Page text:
One stereotypical name for a dog is Fido, from the Latin for faithful. Another stereotypical dog-name is Rover. How long has Rover been a common name for a dog in English? Does it have anything to ...
19
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3answers
3k views

Why do so many newspapers use the word “Times” in their names?

It seems that the word itself doesn't mean news or newspapers, but many newspapers use it in their names. Is there a historic reason?
1
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1answer
3k views

What is the possessive form of a singular noun ending with a plural s?

I would tend to treat a company name as singular and would therefore write the possessive form with 's. Now, my company refers to its international operations by placing the country name behind the ...
3
votes
1answer
319 views

meaning of - rite - at the companies names

There is bunch of companies that use rite at theirs names, like Rite Aid or Shop Rite, I was thinking about it like Right => Rite They looks like similar to pronounce, and you could think Right Aid ...
5
votes
3answers
8k views

How do I pronounce Gaudí, the architect?

How do I pronounce 'Gaudi', in the name of Antoni Gaudí (the architect)?
2
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3answers
570 views
0
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2answers
711 views

First name Constantin or Constantine? [closed]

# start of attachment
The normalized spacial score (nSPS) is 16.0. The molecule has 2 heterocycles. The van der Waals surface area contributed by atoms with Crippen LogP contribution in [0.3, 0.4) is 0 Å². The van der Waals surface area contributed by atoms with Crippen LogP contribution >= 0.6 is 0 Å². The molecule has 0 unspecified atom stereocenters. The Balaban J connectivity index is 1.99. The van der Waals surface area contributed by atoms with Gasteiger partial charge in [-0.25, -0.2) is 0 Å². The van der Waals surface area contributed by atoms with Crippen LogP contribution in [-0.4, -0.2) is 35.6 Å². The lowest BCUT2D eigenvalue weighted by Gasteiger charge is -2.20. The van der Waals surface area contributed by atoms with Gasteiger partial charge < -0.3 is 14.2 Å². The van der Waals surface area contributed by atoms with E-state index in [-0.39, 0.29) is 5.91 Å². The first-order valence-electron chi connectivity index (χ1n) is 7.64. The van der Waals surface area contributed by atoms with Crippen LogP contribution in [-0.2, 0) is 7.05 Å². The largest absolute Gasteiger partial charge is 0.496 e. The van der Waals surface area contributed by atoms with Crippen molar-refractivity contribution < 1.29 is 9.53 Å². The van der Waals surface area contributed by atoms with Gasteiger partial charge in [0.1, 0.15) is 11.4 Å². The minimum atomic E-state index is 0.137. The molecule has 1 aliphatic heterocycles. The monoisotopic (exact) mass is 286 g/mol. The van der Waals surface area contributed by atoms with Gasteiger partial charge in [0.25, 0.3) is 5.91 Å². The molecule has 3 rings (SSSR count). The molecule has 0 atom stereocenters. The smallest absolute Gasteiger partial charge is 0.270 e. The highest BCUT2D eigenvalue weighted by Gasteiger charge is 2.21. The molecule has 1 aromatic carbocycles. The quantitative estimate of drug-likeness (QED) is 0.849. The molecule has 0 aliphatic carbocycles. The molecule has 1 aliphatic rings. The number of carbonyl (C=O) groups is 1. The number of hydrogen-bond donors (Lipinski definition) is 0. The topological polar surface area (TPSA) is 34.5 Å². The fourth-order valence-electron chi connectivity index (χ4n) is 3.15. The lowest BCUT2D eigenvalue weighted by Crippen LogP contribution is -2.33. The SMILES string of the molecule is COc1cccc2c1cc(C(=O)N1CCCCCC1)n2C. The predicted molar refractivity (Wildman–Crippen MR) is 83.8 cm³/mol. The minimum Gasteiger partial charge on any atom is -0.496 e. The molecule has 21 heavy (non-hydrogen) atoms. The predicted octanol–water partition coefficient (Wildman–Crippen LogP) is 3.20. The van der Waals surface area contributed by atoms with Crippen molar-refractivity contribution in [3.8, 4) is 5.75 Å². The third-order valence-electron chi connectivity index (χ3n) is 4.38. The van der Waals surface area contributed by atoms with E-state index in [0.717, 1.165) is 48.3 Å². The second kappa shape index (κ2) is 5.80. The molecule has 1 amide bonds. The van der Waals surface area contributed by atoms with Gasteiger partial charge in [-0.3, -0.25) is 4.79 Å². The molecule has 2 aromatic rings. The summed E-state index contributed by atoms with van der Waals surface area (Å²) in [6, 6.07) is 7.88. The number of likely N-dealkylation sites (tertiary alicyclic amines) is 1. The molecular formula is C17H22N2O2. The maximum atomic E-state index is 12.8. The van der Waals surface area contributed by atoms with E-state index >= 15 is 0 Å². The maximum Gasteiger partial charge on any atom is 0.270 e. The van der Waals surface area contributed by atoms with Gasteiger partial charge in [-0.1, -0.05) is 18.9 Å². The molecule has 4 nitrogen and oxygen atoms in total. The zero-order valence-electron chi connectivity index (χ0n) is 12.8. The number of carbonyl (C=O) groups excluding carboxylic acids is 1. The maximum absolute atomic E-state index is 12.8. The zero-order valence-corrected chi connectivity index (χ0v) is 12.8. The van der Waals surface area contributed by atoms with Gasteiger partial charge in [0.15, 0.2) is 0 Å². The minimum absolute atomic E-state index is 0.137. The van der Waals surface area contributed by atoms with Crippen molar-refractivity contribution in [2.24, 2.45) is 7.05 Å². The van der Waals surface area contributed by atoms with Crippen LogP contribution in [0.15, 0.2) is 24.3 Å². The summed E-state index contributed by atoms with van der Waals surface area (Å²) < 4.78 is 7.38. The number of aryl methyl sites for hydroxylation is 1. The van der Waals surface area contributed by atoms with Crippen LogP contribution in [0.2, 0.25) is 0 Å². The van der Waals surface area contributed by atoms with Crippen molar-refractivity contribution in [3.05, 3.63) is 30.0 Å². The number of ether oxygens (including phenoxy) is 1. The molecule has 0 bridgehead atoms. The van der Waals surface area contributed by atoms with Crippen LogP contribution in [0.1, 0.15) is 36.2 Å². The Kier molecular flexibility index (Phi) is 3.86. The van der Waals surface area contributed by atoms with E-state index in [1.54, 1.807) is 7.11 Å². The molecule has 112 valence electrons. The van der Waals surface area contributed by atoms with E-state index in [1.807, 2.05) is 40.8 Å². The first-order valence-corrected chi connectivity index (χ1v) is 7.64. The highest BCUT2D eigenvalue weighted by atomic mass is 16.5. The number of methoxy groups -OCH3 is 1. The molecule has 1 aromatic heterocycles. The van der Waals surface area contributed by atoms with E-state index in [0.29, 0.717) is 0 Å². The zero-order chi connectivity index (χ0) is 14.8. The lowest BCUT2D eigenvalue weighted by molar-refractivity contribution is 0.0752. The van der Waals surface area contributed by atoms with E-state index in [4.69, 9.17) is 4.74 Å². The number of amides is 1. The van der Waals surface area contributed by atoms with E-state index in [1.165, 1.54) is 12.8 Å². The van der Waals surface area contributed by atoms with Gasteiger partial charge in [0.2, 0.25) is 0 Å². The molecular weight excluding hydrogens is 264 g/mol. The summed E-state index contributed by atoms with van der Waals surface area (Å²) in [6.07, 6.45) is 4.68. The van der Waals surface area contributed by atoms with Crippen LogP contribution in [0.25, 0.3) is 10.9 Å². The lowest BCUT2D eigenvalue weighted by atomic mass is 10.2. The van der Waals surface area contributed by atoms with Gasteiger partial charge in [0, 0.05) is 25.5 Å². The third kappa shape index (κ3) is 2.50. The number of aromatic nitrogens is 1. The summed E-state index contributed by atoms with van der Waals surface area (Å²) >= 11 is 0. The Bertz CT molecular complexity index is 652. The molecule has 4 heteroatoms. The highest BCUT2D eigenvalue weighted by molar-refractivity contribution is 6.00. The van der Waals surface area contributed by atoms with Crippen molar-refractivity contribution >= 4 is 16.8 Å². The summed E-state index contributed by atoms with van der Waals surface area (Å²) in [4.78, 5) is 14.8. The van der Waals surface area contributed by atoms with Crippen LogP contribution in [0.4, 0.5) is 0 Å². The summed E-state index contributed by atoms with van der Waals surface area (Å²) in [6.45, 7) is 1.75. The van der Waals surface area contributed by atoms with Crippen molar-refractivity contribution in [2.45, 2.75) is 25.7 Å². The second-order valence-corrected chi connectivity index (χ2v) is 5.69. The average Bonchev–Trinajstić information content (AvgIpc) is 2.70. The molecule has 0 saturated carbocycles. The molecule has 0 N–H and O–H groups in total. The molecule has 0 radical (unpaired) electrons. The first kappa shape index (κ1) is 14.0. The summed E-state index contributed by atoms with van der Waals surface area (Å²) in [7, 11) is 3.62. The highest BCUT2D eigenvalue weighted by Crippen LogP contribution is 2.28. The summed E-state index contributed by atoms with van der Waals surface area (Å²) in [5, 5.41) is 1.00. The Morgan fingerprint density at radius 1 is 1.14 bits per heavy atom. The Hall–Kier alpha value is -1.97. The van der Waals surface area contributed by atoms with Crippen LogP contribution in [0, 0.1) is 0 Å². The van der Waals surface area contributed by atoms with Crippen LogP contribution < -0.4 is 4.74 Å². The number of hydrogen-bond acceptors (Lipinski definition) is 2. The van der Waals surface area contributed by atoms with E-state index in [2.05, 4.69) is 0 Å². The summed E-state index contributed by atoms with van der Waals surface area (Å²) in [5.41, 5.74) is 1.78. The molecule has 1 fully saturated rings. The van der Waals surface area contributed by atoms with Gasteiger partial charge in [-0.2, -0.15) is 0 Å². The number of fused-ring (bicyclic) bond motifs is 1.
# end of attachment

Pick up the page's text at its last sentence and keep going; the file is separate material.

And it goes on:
Which is correct: "Constantin" or "Constantine"? I also encountered in texts "Konstantin" and "Kostantine". Or else is another spelling preferred?
2
votes
3answers
3k views

Possessive Form of a Proper Noun Ending in a Plural Noun Ending in “s”?

I don't think this has yet been covered in any of the other questions on similar topics. There was one other very similar question, however, it was not specifically talking about the case where the ...
5
votes
1answer
288 views

Was Christian a proper name before Pilgrim's Progress?

I was going to ask this on Christianity.SE but it's not really a Christian Doctrine question; hope it fits here. I was reading John Bunyan's Pilgrim's Progress where almost everyone is named for a ...
16
votes
1answer
305 views

I was raised being called “sister” by my family. What's the background on this usage?

I was called "sister", as a replacement for my name. (Oddly, my brother was not called "brother.") I never questioned this growing up in the 50's in a rural area. It says much about the culture I grew ...
0
votes
1answer
1k views

Is there a rule to what ending you use when you construct the nationality adjective? Or where did the various endings come from? [duplicate]

Possible Duplicate: Are there any rules governing what we call people from different countries? In the English language, you have several endings used when you construct an adjective out of ...
7
votes
3answers
327 views

What could the word “thumbtick” mean?

I am trying to give a piece of software a name but for non-native English speakers it's sometimes hard to avoid awkward associations with names because you don't live with the language. Sometimes word ...
0
votes
2answers
137 views

Which sounds better: “What’s in ――” or “What’s on――”?

I’m making the title of a web page with classifieds, and I’d like to name it either “What’s in (town name)” or “What’s on (town name)”. Which one sounds better for a town classified web page? Right ...
4
votes
5answers
2k views

Can last names be shortened just as first names?

I know first names are usually shortened in verbal communication for reasons that I am not clear about. For example, Andrew becomes Andy. But is it also the case for last names? If yes, what is the ...